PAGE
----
Have a go!

Can you work out the following?

185 people go to the school concert. They pay £1.35 each. How much ticket money is collected?

Multiplication
• lots of, groups of
• times, multiply, multiplication, multiplied by
• multiple of, product
• once, twice, three times… ten times as (big, long, wide… and so on)
• array
• row, column
• double, triple
Multiplication

17 x 3 = 10 x 3 and 7 x 3

or 10 x 3 and 5 x 3 and 2 x 3

Multiplication

17 x 4 = 68

Multiplication

Use the grid method to solve short multiplication.

37 x 4 = 148

137 x 4 = 548

Multiplication

x 10 10 5

25 x 18 = 450

10

8

256 x 180 = 4608

Multiplication

Order to follow: TU x U; HTU x U; TU x TU; U.t x U; HTU x TU

Expanded

multiplication – makes

method to a column.

Short -

346

x 9

6 x 9 54

40 x 9 360

300 x 9 2700

3114

Long –

72

x 38

2 x 8 16

70 x 8 560

2 x 30 60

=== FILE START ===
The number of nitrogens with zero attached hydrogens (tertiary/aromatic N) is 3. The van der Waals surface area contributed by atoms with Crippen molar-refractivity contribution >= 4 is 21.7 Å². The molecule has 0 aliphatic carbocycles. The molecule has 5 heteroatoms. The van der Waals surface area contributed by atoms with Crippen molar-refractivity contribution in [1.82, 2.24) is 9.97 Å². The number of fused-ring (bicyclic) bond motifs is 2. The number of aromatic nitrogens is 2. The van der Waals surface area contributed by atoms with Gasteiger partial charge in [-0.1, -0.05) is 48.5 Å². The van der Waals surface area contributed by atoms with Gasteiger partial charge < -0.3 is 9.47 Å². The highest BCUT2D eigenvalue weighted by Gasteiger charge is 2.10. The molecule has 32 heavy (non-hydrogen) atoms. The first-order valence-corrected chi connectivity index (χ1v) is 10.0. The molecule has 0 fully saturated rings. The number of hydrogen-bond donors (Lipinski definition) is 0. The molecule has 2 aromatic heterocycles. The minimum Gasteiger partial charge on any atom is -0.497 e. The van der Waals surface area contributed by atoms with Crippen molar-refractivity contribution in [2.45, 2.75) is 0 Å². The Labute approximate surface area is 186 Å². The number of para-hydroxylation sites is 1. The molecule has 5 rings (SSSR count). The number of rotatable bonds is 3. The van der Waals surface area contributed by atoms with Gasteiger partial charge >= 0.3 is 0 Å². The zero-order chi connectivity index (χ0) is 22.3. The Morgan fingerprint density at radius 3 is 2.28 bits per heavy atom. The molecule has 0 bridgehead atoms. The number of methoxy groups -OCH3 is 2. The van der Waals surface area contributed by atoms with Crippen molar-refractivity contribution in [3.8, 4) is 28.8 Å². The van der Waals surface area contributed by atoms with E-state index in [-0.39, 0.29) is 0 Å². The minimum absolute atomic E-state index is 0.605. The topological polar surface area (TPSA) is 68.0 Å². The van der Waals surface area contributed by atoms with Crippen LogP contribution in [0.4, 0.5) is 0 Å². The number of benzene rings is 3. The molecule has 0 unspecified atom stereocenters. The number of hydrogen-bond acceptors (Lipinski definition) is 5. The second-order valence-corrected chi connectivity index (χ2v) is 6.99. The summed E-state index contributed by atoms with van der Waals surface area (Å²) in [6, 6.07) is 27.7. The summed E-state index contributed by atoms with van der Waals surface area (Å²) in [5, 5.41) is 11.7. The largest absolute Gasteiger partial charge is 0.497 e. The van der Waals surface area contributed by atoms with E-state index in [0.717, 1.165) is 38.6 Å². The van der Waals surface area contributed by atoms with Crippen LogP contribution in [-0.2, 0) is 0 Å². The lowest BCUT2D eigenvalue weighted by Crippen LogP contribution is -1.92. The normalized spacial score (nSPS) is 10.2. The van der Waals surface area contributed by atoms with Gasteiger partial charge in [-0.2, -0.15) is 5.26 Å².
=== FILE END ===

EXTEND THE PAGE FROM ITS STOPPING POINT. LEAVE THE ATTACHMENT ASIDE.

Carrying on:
70 x 30 2100

2736

Short Long

346 72

x 9x 38

3114 72 x 8 576

4 5 72 x 30 2160

2736

Compact method

Have a go!

Can you work out the following?

Programmes cost 15p each. Selling programmes raises £12.30. How many programmes are sold?

Division
• halve
• share, share equally
• one each, two each, three each…
• group in pairs, threes… tens
• equal groups of
• divide, division, divided by, divided into
• left, left over, remainder
• factor, quotient, divisible by
• inverse
Division

Sharing:

How many pencils are on each table

if there are four tables and

twelve pencils?

Grouping:

There are 12 pencils in a box. Each

child is given 3 pencils, how many

children have pencils?

There are 12 pencils in a box. Each

child is given 3 pencils, how many

children have pencils?

12 – 3 – 3 – 3 - 3

Division

I have 20 cakes, I can fit 5 cakes in a box.

How many boxes will I need?

I have 22 cakes, I can fit 5 cakes in a box.

How many boxes will I need?

Division

I have 48 cakes, I can fit 6 cakes in a box.

How many boxes will I need?

I have 78 sweets and I give 6 friends an equal amount.

How many did they get each?

Division

Progression - HTU / U; HTU / TU; TU.t x U